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Basosquamous Cell Cancer

last modified on: Mon, 04/10/2017 - 12:21

Basosquamous carcinoma (BSC)
Also known as metatypical basal cell carcinoma

Current theory is that basosquamous carcinoma is a rare variant of basal cell carcinoma with areas of differentiation into squamous cell carcinoma

                This is supported by presence of transition zone- area of intermediate transition of atypia

                Distinguished from “collision” tumors- which are discrete areas of BCC and SCC (both present in close proximity but as separate entities), more likely to lack a transition zone.

The diagnosis of BSC is important because of the increased likelihood of local recurrence and increased risk of metastasis

Incidence: estimated to account for less than 2% of skin cancers, however also suspected to be underdiagnosed (due to small biopsy specimens/ sampling of heterogeneic tumor, often histologic changes only apparent in deep layers)

Suspect cell of origin to be the pluripotent basal cell


                Clinically indistinct from basal cell carcinoma

                                However more aggressive features, behaving more like SCC or other aggressive variants of BCC (local recurrence, lymph node involvement, distant metastasis) would suggest BSC

                Majority present in the head and neck region, particularly midface region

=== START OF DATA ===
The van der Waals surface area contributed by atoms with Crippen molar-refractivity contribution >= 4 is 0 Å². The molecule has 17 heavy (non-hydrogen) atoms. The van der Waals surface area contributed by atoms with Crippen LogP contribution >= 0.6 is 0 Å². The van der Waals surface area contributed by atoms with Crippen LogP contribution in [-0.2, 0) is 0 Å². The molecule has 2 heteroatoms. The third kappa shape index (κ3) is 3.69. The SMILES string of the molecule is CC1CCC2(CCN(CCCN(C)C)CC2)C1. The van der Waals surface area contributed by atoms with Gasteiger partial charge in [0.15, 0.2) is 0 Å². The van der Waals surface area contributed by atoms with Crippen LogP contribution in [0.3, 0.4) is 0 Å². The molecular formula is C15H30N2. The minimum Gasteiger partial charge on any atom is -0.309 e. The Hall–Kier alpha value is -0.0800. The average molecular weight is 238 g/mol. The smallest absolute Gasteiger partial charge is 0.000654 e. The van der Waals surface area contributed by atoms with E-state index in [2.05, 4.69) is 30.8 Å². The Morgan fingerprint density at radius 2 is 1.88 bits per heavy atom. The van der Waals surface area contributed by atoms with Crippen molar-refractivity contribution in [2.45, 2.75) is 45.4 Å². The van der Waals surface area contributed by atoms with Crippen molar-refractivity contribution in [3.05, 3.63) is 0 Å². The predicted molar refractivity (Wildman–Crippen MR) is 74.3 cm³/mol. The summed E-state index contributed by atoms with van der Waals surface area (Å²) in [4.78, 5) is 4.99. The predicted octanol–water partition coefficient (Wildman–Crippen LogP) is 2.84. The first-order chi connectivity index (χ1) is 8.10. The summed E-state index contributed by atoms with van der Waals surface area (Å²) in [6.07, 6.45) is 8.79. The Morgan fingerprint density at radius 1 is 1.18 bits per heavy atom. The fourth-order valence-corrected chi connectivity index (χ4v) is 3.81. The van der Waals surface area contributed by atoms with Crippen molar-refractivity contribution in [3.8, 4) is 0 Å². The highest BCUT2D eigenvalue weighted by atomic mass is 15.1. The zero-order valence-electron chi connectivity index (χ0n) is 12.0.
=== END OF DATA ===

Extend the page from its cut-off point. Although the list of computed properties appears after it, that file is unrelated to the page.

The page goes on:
Anatomic distribution of case series of 178 patients reported by Leibovitch was that commonly affected sites were the nose (33.1%), auricular area (18.5%), and periocular area (11.2%).

Diagnosis: Histologic. Importance of deep biopsy, as squamous differentiation may only be present in deep layers or perineurally.

                -Basaloid cells which, in comparison to classic cells in BCC, are typically larger, mitotically more active and with increased apoptotic nuclei compared to BCC and with variable cytoplasmic keratinization. Less likely to have peripheral palisading or stomal reaction

                -Transition zone with intermediate cells, fibroblasts, stroma

                -Squamoid cells with cytoplasmic keratinization, dyskeratotic cells, frequent mitoses

Prognostic factors associated with recurrence: positive surgical margin, lymphatic invasion, perineural invasion, male gender, and tumor size (>2cm)

Treatment: wide local excision.  No standardized treatment protocol. Clinical +/- radiographic evaluation for regional or distant metastasis. +/-adjuvant radiotherapy or chemotherapy depending on margin status, PNI, lymphovascular involvement, nodal involvement. Long term followup.

Click on photo to enlarge; advance to next with cursor over mid right border

Basosquamous Pathology Images

Cytokeratin 5/6
Pan cytokeratin




*Special thank you to Brian J. Howe, DMD for the pathology images


Betti R, Crosti C, Ghiozzi S, Cerri A. “Basosquamous cell carcinoma: a survey of 76 patients and a comparative analysis of basal cell carcinomas and squamous cell carcinomas.” Eur J Dermatol. (2012). Electronic publication.

Costantino D, Lowe L, Brown D. Basosquamous carcinoma- an under-recognized, high-risk cutaneous neoplasm: Case study and review of the literature.” Journal of Plastic, Reconstructive & Aesthetic Surgery. 59.4(2006):424-428.

Leibovitch I, Shyamala C, Selva D, Richards S, Paver R. “Basosquamous carcinoma, treatment with Mohs micrographic surgery.” Cancer. 104. 1(2005):170-175.

Lima N, Verli F, Luiz de Miranda J, Marinho S. “Basosquamous carcinoma: histopathological features.” Indian J Dermatol. 57.5(2012):382-383.

Martin R,  Edwards M, Cawte T, Sewell C, McMasters K. “Basosquamous carcinoma: analysis of prognostic factors influencing recurrence.” Cancer. 88.6(2000):1365-9.